Of course, I’m sure Hakim would deny how this translates. But to me, this reads in one way and one way only. If we are saying we need to ensure men can have access to sex on tap in order to reduce sexual violence, then we’re saying that all men are potential rapists. She’s saying that we therefore need to create a group of women that are available for men to ‘work out’ their sexual ‘frustration’ in order to stop them raping other women.
It’s a truly disturbing and horrifying thought.
Hakim argues that there is a sexual deficit between men and women – in other words that men have higher sex drives than women and that this: “cannot be dismissed as an outdated patriarchal myth as argued by some feminists”.
Well, actually I would argue that it could. We might have Sex and the City, we might even have 50 Shades of Grey, but there is still a lot of shame attached to female sexuality. Negative tropes around women freely expressing their sexuality still abound – from ‘he’s a stud, she’s a slut’, to the stigma that still surrounds women masturbating. We are still wedded to the stereotype that men need sex more than women. Why? Because it’s a stereotype that serves patriarchal control over women’s reproductive labour. It’s a stereotype that treats sex as labour for women and leisure for men – a stereotype which serves a capitalist sex industry.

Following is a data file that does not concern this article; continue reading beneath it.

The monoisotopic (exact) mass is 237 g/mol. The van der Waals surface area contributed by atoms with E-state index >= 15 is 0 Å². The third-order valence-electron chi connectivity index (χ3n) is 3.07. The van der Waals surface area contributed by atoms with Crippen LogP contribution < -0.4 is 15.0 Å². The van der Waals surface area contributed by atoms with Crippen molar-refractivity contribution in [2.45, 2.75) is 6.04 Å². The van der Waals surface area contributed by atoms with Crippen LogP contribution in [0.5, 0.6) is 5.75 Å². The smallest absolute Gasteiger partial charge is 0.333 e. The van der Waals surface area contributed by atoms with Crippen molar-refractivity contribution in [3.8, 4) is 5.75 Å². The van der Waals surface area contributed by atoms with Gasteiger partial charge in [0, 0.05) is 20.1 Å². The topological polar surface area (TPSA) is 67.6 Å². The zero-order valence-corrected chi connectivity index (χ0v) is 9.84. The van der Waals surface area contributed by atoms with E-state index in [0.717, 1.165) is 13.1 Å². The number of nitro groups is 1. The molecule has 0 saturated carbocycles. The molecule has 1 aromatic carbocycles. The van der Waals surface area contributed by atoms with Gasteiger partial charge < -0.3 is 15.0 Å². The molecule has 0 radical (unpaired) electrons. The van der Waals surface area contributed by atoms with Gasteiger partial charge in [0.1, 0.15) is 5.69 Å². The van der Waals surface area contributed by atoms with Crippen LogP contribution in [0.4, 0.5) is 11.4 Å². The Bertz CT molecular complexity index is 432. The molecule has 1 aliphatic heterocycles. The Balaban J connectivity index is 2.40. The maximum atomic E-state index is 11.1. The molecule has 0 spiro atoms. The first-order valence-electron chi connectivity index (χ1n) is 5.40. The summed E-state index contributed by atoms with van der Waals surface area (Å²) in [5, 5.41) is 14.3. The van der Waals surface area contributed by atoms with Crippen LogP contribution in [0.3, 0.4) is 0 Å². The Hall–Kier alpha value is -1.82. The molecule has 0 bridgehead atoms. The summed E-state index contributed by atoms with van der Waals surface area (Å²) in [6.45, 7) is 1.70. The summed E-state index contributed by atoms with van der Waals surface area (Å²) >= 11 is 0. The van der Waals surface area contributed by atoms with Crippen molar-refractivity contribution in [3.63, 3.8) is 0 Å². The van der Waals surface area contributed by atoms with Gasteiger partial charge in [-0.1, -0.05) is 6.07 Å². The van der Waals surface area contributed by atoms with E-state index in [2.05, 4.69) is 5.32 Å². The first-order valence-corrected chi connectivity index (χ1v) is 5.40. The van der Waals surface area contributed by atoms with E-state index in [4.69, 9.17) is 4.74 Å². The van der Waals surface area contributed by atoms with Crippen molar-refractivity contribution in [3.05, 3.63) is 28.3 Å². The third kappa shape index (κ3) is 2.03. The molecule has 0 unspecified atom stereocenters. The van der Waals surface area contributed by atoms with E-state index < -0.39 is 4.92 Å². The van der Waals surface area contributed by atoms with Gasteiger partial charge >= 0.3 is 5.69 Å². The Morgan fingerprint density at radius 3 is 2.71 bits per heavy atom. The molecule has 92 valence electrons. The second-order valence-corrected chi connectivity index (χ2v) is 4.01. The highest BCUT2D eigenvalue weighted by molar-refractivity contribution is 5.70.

Yes, we live in a raunch culture that purports to be yo so totes cool with women having a free and easy sexuality. But when you peel back the raunch, what you really see is a culture that is okay with women who conform to patriarchal beauty standards performing a male-defined spectacle of sexuality. Women actually embodying their own sexuality, talking about sexual desire and sexual pleasure – all that is still seen as pretty problematic. Because despite its focus on T&A, raunch culture is fundamentally conservative about how it allows women to express themselves sexually. I could go on and on about this, but really, Ariel Levy writes it better than I ever could.
Hakim says the: